Reel Women: 'Hello I Must Be Going'Britt Hayes |
Director (and actor) Todd Louiso follows up 'Love Liza' and 'The Marc Pease Experience' with 'Hello I Must Be Going,' based on a script from first-time scribe Sarah Koskoff. The film follows Amy, a woman going through a divorce who is forced to move back in with her parents in suburban Connecticut, when she meets -- and falls for -- a much younger man. While the film comes close, but never quite manages, to punch you in the gut, Melanie Lynskey's portrayal of Amy is absolutely resonant.
Amy isn't your typical regressive female lead -- she's not outright angry or self-destructive in ways that are overtly obvious. She lives with her parents, sure, but the details are what make Amy's character relatable, relieving the viewer from identifying through the honesty in over-the-top humor or heightened reality. 'Hello I Must Be Going' is a film that is small enough to feel tangible. Amy sleeps in late, wears the same t-shirt over and over, and can barely convince herself to go out and shop for a new outfit to help impress her father's prospective clients, whose promise of a big money-making deal will allow her dad to retire and her parents to travel the world together, alone.
Blythe Danner plays Amy's mother and it's worth noting her WASPy performance, where she finds the humanity in a woman who is too concerned with the material. She is Amy's would-be future, and while her criticisms of her daughter are harsh and at times, unsettling, there's a kernel of truth and hints of a mother who wants better for her daughter. Amy was married to a celebrity lawyer, and she was well cared for by her husband, spending her time remodeling their home and planning nice parties for his colleagues and clients. She abandoned her photography and her literature degree -- life skills that even Amy admits would have never earned her much money in the career world -- and let herself become a homemaker and attentive wife. Throughout the film you wonder what degrees or education her mother has because she seems to be doing much of the same, fretting over valuable pieces of art and remodeling her own home.
When Amy meets the 19 year-old son (Christopher Abbott of 'Girls') of her father's prospective client, the two immediately click, though Amy is keenly aware that their "relationship" can never gel into something more. Jeremy is a sensitive young man who pretends to be gay because his therapist mother just assumed he was and it's easier to allow her to believe it so she can continue being accepting of him and thinking she's a good mom. His affections for Amy are so genuine and heartbreaking, but they never teeter over into uncomfortably obsessive territory -- there's no sense that their feelings for each other are particularly uneven, as so often one person in a relationship seems to care a little more than the other.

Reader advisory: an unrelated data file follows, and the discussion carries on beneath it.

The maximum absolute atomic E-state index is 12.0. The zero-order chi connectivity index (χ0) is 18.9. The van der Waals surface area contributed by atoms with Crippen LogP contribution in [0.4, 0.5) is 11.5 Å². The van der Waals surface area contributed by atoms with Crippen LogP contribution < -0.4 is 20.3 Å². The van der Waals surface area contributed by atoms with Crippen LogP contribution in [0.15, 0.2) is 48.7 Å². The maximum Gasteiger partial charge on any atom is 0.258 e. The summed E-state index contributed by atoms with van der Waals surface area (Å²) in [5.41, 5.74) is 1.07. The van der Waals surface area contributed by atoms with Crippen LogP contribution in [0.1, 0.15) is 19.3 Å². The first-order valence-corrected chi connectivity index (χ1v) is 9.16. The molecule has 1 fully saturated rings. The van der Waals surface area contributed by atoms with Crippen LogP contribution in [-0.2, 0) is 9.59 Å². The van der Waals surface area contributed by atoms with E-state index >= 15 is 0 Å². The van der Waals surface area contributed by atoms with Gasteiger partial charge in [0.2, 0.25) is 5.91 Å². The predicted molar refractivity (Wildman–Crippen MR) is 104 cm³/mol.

But Amy resists Jeremy in some way because he's good to her and because we, to borrow the line from another fine film, 'The Perks of Being a Wallflower,' accept the love we think we deserve. Amy was too blind to know that she was unhappy in her marriage and believes she had the rug pulled out from underneath her when her husband dumped her for another woman. She therefore can't afford Jeremy's love because she hasn't yet accepted the subjective currency from her divorce -- the lessons we learn when a relationship dissolves; the stuff that helps us transform and grow into better people, regardless of who was at fault.
Lynskey gives an incredibly genuine performance, herself the human embodiment of the film's embrace of that which is simple. She is a beautiful actress, absent of the kind of glamour that would distract from her portrayal of Amy, the meandering and willfully listless divorcee. Lynskey proffers such a kind, gentle nature, but never feels so fragile that she might break from a passing breeze. You don't feel pity for her, which is crucial, but you hope that she will do and be better for herself because she is such a well-meaning person, but she carries the obliviousness and denial of a woman in a regressive state of arrested development, making her the perfect companion for a 19 year-old man who can barely bring himself to admit to his mother that he's straight and hates acting.
The real theme in 'Hello I Must Be Going' resides in the casually helpful words from Amy's dad: "What can you do?" It's such a simple, but wise platitude. We spend too much time worrying about the things, people, and feelings of others that we cannot control, when it would be more productive to worry about the things we can control and do. With Amy, though, it's more about what she wants to do, and that's something she's barely able to teach herself through the haze of a comfortable old t-shirt and watching old Marx Brothers movies late at night (the film borrows its title from a song sung by Groucho Marx). Amy doesn't get really self-destructive until she (literally) falls flat on her face and wonders aloud, "Where is bottom?!" It's only when we start asking ourselves questions like, "what can you do?" and "what do I want?" that we can start to pick up the pieces when we think our lives have fallen apart.
It's a simple notion, and while 'Hello I Must Be Going' never quite provides some grandiose, emotional display of life-altering revelation, it finds the beauty in effective simplicity -- in presenting a life that's too close to home.